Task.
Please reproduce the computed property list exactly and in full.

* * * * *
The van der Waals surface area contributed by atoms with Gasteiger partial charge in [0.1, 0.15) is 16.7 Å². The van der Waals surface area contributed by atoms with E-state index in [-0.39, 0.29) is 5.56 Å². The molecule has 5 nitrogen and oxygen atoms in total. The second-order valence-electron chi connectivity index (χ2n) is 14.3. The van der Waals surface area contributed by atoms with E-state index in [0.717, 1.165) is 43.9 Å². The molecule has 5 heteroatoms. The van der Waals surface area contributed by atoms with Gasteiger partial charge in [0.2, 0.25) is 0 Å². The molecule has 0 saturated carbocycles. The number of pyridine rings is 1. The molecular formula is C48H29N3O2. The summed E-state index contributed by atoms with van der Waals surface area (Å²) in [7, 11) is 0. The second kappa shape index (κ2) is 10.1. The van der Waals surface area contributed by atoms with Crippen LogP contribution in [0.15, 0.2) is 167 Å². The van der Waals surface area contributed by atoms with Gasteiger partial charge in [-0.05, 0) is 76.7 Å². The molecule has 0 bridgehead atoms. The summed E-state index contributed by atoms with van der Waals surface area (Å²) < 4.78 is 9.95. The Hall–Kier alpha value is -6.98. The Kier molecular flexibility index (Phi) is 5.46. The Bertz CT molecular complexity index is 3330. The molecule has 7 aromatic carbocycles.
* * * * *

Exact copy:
The van der Waals surface area contributed by atoms with Gasteiger partial charge in [0.1, 0.15) is 16.7 Å². The van der Waals surface area contributed by atoms with E-state index in [-0.39, 0.29) is 5.56 Å². The molecule has 5 nitrogen and oxygen atoms in total. The second-order valence-electron chi connectivity index (χ2n) is 14.3. The van der Waals surface area contributed by atoms with E-state index in [0.717, 1.165) is 43.9 Å². The molecule has 5 heteroatoms. The van der Waals surface area contributed by atoms with Gasteiger partial charge in [0.2, 0.25) is 0 Å². The molecule has 0 saturated carbocycles. The number of pyridine rings is 1. The molecular formula is C48H29N3O2. The summed E-state index contributed by atoms with van der Waals surface area (Å²) in [7, 11) is 0. The second kappa shape index (κ2) is 10.1. The van der Waals surface area contributed by atoms with Crippen LogP contribution in [0.15, 0.2) is 167 Å². The van der Waals surface area contributed by atoms with Gasteiger partial charge in [-0.05, 0) is 76.7 Å². The molecule has 0 bridgehead atoms. The summed E-state index contributed by atoms with van der Waals surface area (Å²) < 4.78 is 9.95. The Hall–Kier alpha value is -6.98. The Kier molecular flexibility index (Phi) is 5.46. The Bertz CT molecular complexity index is 3330. The molecule has 7 aromatic carbocycles.